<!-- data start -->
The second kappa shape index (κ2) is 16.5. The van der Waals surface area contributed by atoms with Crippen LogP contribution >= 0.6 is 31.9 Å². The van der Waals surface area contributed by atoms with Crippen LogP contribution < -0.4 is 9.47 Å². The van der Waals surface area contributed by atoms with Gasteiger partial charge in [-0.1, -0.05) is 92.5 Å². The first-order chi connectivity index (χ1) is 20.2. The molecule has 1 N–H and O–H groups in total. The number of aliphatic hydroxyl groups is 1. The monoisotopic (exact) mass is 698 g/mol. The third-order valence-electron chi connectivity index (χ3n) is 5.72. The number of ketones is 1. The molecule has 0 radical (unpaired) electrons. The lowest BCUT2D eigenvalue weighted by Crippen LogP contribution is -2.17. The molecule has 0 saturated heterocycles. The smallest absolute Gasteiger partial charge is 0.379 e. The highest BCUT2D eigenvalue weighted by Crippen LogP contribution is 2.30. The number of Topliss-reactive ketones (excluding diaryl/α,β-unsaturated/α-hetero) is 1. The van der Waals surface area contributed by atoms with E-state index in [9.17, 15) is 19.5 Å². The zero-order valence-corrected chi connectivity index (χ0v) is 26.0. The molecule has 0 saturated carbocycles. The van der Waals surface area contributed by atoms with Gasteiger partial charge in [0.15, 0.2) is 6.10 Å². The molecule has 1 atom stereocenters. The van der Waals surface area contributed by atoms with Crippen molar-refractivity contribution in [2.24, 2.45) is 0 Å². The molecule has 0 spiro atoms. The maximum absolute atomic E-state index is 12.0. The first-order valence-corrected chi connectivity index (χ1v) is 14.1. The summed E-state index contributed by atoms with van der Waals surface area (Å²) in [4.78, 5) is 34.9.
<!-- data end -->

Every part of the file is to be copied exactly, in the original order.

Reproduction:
The second kappa shape index (κ2) is 16.5. The van der Waals surface area contributed by atoms with Crippen LogP contribution >= 0.6 is 31.9 Å². The van der Waals surface area contributed by atoms with Crippen LogP contribution < -0.4 is 9.47 Å². The van der Waals surface area contributed by atoms with Gasteiger partial charge in [-0.1, -0.05) is 92.5 Å². The first-order chi connectivity index (χ1) is 20.2. The molecule has 1 N–H and O–H groups in total. The number of aliphatic hydroxyl groups is 1. The monoisotopic (exact) mass is 698 g/mol. The third-order valence-electron chi connectivity index (χ3n) is 5.72. The number of ketones is 1. The molecule has 0 radical (unpaired) electrons. The lowest BCUT2D eigenvalue weighted by Crippen LogP contribution is -2.17. The molecule has 0 saturated heterocycles. The smallest absolute Gasteiger partial charge is 0.379 e. The highest BCUT2D eigenvalue weighted by Crippen LogP contribution is 2.30. The number of Topliss-reactive ketones (excluding diaryl/α,β-unsaturated/α-hetero) is 1. The van der Waals surface area contributed by atoms with E-state index in [9.17, 15) is 19.5 Å². The zero-order valence-corrected chi connectivity index (χ0v) is 26.0. The molecule has 0 saturated carbocycles. The van der Waals surface area contributed by atoms with Gasteiger partial charge in [0.15, 0.2) is 6.10 Å². The molecule has 1 atom stereocenters. The van der Waals surface area contributed by atoms with Crippen molar-refractivity contribution in [2.24, 2.45) is 0 Å². The molecule has 0 spiro atoms. The maximum absolute atomic E-state index is 12.0. The first-order valence-corrected chi connectivity index (χ1v) is 14.1. The summed E-state index contributed by atoms with van der Waals surface area (Å²) in [4.78, 5) is 34.9.